Australian Prime Minister Julia Gillard has pledged financial support for the flooded northeast of the country.
During her tour on Saturday of the most heavily inundated parts of Queensland, Ms Gillard warned recovery would be slow.
Asked how much it would cost Australia's federal government, she said it would be "hundreds and hundreds of millions of dollars."
The floods have swamped coal mines and hit agriculture hard, washed away roads and railways, killed four people, and brought the country's coal export industry to a near standstill.
Some river levels have hit records and some are still rising with further rain forecast for this weekend. Months more wet weather is predicted, brought by the La Nina weather pattern.
Thousands have been evacuated from their homes, and in many towns locals and relief workers are getting around the streets in boats. Authorities say around 200,000 people have been affected.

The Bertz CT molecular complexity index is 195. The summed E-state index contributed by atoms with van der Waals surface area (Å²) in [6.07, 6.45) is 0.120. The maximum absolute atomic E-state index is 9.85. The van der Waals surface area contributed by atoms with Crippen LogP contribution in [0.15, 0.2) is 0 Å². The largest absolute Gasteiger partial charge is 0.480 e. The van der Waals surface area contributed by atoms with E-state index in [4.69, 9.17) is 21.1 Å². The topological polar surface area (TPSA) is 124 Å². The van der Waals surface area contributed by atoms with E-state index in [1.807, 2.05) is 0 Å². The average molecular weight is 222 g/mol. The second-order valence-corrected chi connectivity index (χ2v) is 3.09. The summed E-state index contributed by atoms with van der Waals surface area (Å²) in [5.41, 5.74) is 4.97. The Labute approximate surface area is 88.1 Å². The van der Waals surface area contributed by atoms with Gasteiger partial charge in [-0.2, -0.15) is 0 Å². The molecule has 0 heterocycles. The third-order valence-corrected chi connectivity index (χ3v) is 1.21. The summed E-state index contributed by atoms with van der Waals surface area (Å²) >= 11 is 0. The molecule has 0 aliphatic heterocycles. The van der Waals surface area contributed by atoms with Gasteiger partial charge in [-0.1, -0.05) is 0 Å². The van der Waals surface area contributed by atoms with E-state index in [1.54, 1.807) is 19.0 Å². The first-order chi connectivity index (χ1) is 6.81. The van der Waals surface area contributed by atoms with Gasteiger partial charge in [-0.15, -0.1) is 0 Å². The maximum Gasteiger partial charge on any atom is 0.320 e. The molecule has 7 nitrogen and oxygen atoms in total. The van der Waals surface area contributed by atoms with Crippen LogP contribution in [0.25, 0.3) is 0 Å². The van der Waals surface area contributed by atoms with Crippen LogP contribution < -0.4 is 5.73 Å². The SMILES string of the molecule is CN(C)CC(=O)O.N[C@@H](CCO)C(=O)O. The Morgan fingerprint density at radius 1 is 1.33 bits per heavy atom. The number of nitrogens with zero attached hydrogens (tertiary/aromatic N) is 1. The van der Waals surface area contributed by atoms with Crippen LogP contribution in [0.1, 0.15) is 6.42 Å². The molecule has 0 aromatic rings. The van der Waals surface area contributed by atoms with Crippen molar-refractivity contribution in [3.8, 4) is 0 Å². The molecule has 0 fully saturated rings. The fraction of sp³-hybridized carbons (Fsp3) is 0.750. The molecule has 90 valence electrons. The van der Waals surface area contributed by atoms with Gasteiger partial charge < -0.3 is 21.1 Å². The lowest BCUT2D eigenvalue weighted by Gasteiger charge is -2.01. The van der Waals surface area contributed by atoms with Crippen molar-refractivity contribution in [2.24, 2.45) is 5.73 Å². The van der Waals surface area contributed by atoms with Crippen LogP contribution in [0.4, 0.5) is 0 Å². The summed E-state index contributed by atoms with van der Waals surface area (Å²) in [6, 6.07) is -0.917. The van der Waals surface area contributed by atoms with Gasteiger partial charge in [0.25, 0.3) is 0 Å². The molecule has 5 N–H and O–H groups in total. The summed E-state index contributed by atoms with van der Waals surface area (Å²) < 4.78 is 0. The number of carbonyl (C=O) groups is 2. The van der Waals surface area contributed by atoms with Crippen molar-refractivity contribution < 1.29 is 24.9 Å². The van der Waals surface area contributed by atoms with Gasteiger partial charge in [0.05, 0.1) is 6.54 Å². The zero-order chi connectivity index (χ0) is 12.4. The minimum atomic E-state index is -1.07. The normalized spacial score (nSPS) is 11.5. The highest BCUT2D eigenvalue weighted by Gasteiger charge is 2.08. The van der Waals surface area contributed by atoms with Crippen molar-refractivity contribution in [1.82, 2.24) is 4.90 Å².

Ms Gillard pledged funding to help improve flood protection for Rockhampton, a town of around 75,000 people.
Rendering some highways flood-proof would be a priority, she said, after the state's major rail and road links were seriously disrupted and in some cases washed away.
Earlier in the flooded town of St George, 450 km west of Brisbane, Gillard said $A4 million in emergency payments had already been paid and more was on the way to help families in need.
On Saturday a fourth person was confirmed dead in the latest flooding, a 55-year-old truck driver whose truck veered off a road while transporting water to the inundated town of Condamine.
The man tasked with overseeing the recovery, Major General Mick Slater, has warned it is likely to take years and said the damage cannot be properly assessed until the waters recede. While travelling with Ms Gillard on Saturday, he said the crisis was "not over yet".
Flood warnings were in place on Saturday for more than 10 rivers in Queensland.